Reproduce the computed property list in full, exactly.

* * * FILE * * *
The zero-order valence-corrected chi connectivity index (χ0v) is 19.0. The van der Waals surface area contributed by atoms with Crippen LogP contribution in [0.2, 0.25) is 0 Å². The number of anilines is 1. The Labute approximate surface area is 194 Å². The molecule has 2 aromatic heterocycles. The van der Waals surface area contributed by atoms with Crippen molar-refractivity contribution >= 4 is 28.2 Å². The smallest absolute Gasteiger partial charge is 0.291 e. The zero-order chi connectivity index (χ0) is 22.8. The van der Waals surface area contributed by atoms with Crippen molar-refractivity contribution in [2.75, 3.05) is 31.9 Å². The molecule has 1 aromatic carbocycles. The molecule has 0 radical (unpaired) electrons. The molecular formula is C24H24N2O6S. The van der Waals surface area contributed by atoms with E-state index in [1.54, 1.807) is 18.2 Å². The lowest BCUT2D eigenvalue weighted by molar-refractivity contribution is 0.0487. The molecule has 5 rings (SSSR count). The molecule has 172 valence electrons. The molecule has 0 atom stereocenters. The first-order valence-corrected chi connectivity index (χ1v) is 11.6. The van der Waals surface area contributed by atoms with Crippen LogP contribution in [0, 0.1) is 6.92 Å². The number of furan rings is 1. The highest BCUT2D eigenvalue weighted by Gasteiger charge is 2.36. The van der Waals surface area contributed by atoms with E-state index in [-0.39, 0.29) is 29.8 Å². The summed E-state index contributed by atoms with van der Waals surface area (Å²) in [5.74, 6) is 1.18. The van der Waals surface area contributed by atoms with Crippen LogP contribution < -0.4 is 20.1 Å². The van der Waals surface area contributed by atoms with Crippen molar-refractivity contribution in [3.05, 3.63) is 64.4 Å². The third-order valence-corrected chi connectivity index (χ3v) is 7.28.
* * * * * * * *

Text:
The zero-order valence-corrected chi connectivity index (χ0v) is 19.0. The van der Waals surface area contributed by atoms with Crippen LogP contribution in [0.2, 0.25) is 0 Å². The number of anilines is 1. The Labute approximate surface area is 194 Å². The molecule has 2 aromatic heterocycles. The van der Waals surface area contributed by atoms with Crippen molar-refractivity contribution >= 4 is 28.2 Å². The smallest absolute Gasteiger partial charge is 0.291 e. The zero-order chi connectivity index (χ0) is 22.8. The van der Waals surface area contributed by atoms with Crippen molar-refractivity contribution in [2.75, 3.05) is 31.9 Å². The molecule has 1 aromatic carbocycles. The molecule has 0 radical (unpaired) electrons. The molecular formula is C24H24N2O6S. The van der Waals surface area contributed by atoms with E-state index in [1.54, 1.807) is 18.2 Å². The lowest BCUT2D eigenvalue weighted by molar-refractivity contribution is 0.0487. The molecule has 5 rings (SSSR count). The molecule has 172 valence electrons. The molecule has 0 atom stereocenters. The first-order valence-corrected chi connectivity index (χ1v) is 11.6. The van der Waals surface area contributed by atoms with Crippen LogP contribution in [0, 0.1) is 6.92 Å². The number of furan rings is 1. The highest BCUT2D eigenvalue weighted by Gasteiger charge is 2.36. The van der Waals surface area contributed by atoms with E-state index in [-0.39, 0.29) is 29.8 Å². The summed E-state index contributed by atoms with van der Waals surface area (Å²) in [5.74, 6) is 1.18. The van der Waals surface area contributed by atoms with Crippen LogP contribution < -0.4 is 20.1 Å². The van der Waals surface area contributed by atoms with Crippen molar-refractivity contribution in [3.05, 3.63) is 64.4 Å². The third-order valence-corrected chi connectivity index (χ3v) is 7.28.